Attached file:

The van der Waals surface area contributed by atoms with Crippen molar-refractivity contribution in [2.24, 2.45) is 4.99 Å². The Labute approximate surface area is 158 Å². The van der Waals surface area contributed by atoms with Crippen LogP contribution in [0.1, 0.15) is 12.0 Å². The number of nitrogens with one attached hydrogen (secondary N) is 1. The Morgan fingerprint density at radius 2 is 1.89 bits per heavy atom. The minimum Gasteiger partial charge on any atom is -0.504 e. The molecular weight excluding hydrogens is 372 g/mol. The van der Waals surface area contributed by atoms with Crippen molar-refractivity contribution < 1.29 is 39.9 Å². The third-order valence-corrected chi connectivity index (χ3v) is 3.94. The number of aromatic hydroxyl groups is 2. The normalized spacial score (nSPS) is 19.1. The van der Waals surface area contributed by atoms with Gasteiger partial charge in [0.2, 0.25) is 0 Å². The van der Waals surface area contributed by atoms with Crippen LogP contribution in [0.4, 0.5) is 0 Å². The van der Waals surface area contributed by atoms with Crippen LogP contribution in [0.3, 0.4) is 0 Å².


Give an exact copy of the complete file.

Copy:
The van der Waals surface area contributed by atoms with Crippen molar-refractivity contribution in [2.24, 2.45) is 4.99 Å². The Labute approximate surface area is 158 Å². The van der Waals surface area contributed by atoms with Crippen LogP contribution in [0.1, 0.15) is 12.0 Å². The number of nitrogens with one attached hydrogen (secondary N) is 1. The Morgan fingerprint density at radius 2 is 1.89 bits per heavy atom. The minimum Gasteiger partial charge on any atom is -0.504 e. The molecular weight excluding hydrogens is 372 g/mol. The van der Waals surface area contributed by atoms with Crippen molar-refractivity contribution < 1.29 is 39.9 Å². The third-order valence-corrected chi connectivity index (χ3v) is 3.94. The number of aromatic hydroxyl groups is 2. The normalized spacial score (nSPS) is 19.1. The van der Waals surface area contributed by atoms with Gasteiger partial charge in [0.2, 0.25) is 0 Å². The van der Waals surface area contributed by atoms with Crippen LogP contribution in [0.4, 0.5) is 0 Å². The van der Waals surface area contributed by atoms with Crippen LogP contribution in [0.3, 0.4) is 0 Å².